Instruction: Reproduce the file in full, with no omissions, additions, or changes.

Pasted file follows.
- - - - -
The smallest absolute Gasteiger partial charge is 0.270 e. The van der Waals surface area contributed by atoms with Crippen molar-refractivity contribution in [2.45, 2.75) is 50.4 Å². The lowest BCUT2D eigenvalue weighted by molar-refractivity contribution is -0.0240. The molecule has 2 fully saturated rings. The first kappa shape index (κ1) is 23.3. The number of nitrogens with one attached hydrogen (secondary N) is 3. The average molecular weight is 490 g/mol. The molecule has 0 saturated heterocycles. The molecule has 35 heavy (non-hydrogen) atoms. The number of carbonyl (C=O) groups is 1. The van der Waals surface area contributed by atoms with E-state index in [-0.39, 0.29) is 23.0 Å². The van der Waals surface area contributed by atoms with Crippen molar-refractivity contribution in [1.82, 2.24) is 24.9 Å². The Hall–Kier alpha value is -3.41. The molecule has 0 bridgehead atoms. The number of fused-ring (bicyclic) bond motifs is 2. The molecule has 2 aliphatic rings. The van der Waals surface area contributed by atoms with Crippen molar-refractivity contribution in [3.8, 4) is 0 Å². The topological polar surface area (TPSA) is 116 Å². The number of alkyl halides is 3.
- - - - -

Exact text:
The smallest absolute Gasteiger partial charge is 0.270 e. The van der Waals surface area contributed by atoms with Crippen molar-refractivity contribution in [2.45, 2.75) is 50.4 Å². The lowest BCUT2D eigenvalue weighted by molar-refractivity contribution is -0.0240. The molecule has 2 fully saturated rings. The first kappa shape index (κ1) is 23.3. The number of nitrogens with one attached hydrogen (secondary N) is 3. The average molecular weight is 490 g/mol. The molecule has 0 saturated heterocycles. The molecule has 35 heavy (non-hydrogen) atoms. The number of carbonyl (C=O) groups is 1. The van der Waals surface area contributed by atoms with E-state index in [-0.39, 0.29) is 23.0 Å². The van der Waals surface area contributed by atoms with Crippen molar-refractivity contribution in [1.82, 2.24) is 24.9 Å². The Hall–Kier alpha value is -3.41. The molecule has 0 bridgehead atoms. The number of fused-ring (bicyclic) bond motifs is 2. The molecule has 2 aliphatic rings. The van der Waals surface area contributed by atoms with Crippen molar-refractivity contribution in [3.8, 4) is 0 Å². The topological polar surface area (TPSA) is 116 Å². The number of alkyl halides is 3.